Rift: Planes of Telara Preview

Eschalon: Book II

Publisher:Trion Worlds
Developer:Trion Worlds
Release Date:2011-03-01
Genre:
  • Massively Multiplayer,Role-Playing
Platforms: Theme: Perspective:
  • Third-Person
Buy this Game: Amazon ebay
I have a World of Warcraft account, play EverQuest II with my wife, and though I'm sure it will have its growing pains, I haven't been this excited about a new MMORPG for a long while. But why Rift? Why would I want to sign up for another fantasy MMORPG when it admittedly feels so familiar and WoW-like in its play? The reasons are actually surprisingly clear - and fourfold.

A New World

Rift's new world features a brand new beautiful, seemingly fully fleshed out experience to explore - and by beautiful I mean stunningly vibrant and continually interesting. There's typically plenty of fireworks going on in the background whether Rifts or faction assaults, lush (explorable) vistas stretching vast distances everywhere you look, and varied terrain: rolling fields, scorched earth, impressive architecture, realistic and swimmable water, huge bridges, dense flora, etcetera, etcetera. It's graphic euphoria, especially if you have a powerful enough computer. World of Warcraft: Cataclysm has some impressive scenery as well, but it's done in a style that isn't quite as pretty as this in my humble opinion. It's like they took WoW's vibrant palette and pixelated that scenery into lots more realistic yet still fairy-tale-like imagery.

A Day in the Life of an Explorer

Well before I was able, mainly because (exploring) is my preferred play style (i.e., traveling everywhere I can and just experiencing the content), I attempted to cross into two adjoining zones (no loading between zones in Rift). One was full of gigantic mountain-like wind swept mesas but was inaccessible to my dismay. So I went back to the other end of the zone and was able to cross into a formidable and ominous dark valley with level 20+ creatures (me being 14 at the time). These included literal hulking giants that happened to catch me once and two-shotted me to death. Seriously, two shots? C'mon giants, that the best you can do? A quick soul-walk later (which is a 1 hour cooldown special death ability that lets you walk away for a brief time and automatically respawn nearby) and I was out of one danger and in the midst of others.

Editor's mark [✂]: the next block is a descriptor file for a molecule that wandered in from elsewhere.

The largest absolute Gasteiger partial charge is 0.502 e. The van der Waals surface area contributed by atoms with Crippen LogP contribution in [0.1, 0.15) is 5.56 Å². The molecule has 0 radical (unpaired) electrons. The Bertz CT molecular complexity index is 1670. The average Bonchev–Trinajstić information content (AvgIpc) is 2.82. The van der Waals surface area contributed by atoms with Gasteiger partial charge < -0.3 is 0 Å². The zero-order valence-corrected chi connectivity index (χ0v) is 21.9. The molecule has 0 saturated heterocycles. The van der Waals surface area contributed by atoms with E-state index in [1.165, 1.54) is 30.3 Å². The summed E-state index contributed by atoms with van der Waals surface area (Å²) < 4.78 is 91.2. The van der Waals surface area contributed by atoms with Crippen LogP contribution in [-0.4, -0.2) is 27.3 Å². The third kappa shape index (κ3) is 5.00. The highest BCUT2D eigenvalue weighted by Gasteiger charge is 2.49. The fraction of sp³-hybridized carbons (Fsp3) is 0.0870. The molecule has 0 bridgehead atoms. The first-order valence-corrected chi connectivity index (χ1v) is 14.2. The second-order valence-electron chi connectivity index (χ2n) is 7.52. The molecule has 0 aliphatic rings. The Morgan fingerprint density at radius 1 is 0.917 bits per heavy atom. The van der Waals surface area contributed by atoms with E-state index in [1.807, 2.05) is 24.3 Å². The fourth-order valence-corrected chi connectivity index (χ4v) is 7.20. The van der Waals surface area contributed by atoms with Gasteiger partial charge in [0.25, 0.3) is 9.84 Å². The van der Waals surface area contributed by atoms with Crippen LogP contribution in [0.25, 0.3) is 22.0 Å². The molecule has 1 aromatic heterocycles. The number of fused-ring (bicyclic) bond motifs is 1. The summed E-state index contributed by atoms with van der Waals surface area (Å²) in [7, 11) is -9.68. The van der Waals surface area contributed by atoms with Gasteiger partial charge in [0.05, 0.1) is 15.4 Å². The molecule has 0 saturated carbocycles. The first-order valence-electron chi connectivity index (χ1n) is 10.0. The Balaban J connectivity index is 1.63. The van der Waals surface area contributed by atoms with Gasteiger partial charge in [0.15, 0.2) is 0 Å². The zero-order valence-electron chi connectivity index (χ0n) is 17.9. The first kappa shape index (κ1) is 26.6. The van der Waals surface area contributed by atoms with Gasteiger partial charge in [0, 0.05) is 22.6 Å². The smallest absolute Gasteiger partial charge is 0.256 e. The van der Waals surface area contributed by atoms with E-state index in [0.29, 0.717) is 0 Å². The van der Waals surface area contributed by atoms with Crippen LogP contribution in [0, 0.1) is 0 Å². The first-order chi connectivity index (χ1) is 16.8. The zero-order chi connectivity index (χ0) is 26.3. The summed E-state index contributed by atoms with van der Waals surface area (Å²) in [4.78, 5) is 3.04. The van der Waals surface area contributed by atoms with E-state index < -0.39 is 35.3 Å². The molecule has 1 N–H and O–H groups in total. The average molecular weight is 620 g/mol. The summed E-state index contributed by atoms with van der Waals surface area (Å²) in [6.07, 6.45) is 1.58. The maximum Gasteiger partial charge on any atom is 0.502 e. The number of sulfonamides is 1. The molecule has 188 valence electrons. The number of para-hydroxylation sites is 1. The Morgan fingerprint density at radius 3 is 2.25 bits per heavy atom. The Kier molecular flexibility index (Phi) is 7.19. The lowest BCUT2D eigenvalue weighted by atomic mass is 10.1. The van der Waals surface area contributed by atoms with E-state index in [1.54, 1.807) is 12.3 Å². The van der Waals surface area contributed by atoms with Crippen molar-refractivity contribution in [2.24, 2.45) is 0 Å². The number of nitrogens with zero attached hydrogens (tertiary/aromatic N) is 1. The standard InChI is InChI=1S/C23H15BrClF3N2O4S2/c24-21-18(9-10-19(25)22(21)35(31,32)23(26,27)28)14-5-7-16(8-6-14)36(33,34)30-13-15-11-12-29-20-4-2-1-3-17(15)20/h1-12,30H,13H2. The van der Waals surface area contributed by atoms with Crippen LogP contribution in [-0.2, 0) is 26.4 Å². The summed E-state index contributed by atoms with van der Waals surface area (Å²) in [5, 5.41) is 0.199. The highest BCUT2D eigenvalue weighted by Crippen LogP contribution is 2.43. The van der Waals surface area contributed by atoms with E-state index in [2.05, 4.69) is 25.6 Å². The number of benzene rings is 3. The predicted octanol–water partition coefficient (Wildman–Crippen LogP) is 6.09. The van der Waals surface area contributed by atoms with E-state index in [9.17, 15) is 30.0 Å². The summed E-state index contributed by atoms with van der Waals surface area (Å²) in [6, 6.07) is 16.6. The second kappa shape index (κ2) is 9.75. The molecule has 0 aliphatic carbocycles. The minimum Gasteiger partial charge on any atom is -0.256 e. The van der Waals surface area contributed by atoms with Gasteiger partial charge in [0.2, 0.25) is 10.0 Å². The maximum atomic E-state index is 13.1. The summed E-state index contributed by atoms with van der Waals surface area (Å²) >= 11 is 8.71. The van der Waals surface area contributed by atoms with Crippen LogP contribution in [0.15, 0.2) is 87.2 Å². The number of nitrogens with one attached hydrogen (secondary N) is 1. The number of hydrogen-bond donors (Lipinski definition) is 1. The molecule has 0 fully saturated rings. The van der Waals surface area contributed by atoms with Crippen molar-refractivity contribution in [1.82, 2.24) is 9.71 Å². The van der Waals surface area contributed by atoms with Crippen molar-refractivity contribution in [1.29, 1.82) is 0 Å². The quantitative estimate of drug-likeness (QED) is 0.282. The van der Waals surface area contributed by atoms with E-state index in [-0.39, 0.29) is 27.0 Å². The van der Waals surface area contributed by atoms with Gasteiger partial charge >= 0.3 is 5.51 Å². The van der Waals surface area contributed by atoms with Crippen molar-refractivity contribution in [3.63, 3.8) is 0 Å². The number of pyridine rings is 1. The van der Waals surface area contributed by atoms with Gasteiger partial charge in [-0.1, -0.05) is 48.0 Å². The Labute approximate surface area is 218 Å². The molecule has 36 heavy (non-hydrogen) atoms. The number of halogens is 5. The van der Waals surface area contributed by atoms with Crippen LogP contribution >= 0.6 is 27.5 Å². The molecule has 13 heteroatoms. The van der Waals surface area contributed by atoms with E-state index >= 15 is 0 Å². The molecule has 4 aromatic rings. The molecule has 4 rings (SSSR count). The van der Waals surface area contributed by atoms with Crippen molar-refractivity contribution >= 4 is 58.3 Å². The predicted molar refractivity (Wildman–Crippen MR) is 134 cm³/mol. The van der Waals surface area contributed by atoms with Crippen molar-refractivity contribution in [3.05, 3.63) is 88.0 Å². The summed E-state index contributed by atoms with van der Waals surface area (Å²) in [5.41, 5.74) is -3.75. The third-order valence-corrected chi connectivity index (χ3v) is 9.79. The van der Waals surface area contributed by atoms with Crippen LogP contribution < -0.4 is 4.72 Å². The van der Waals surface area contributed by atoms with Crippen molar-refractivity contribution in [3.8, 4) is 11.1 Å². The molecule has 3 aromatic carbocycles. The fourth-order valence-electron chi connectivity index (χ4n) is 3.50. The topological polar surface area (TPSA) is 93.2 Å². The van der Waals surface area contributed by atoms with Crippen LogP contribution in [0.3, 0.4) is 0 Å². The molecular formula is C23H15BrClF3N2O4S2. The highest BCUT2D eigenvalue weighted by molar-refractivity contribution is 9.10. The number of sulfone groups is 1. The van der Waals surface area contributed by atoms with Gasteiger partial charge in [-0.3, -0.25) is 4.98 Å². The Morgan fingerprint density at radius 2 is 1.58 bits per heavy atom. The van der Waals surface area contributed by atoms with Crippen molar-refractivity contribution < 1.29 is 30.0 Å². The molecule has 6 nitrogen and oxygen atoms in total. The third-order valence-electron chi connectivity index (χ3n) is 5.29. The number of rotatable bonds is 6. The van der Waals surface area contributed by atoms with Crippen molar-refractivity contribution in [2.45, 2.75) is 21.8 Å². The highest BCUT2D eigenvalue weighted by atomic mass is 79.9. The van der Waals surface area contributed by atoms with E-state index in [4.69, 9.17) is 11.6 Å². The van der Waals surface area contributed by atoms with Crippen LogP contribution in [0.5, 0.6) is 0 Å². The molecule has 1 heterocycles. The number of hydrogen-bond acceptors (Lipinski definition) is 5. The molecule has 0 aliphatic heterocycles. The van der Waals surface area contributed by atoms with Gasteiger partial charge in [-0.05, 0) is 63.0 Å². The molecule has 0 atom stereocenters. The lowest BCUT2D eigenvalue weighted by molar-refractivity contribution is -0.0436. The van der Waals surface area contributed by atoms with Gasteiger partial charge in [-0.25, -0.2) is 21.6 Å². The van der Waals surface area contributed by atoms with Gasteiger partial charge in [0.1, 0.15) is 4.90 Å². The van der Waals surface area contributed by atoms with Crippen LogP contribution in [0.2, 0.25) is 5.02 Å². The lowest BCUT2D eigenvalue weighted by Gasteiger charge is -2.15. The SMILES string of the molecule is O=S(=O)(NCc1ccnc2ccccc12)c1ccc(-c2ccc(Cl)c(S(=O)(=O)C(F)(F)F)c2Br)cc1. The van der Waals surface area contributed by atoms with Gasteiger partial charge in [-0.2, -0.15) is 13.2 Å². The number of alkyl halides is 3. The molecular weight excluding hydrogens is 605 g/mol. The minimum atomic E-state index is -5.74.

I managed to successfully weave my way through more giants, flying creatures, and rhino-like beasts until I came to a small town at the edge of a pool with 3 gigantic waterfalls spilling into it. Fortunately it had a portal (kind of like a flight path in WoW but instant) which was able to take me back to safety. The beta was ending in the morning and I still hadn't yet tried the other main faction.

Polished Interface

Though I'm sure it has its quirks and yet-to-be-finished areas, having spent several immersive hours over four days has led me to believe this is one highly polished and in general, functional game. It's got fantastic things like smart inventory management, easy interface layout options, a brand new (to me) area-of-effect looting system where if other lootable corpses are in the area and you loot one, you loot them all, consistent iconography, intuitive map and quest journal integration, and super smooth and slick in-game notifications. We're talking normally mundane things that say (Quest Accepted / Completed) or (Level Up) are prettied up and a pleasure to see each time. It's all presented in a very polished way.

If you've played WoW or any other MMO, you'll likely feel right at home with the controls and options. This is not a bad thing at all as it can only shift down the learning curve.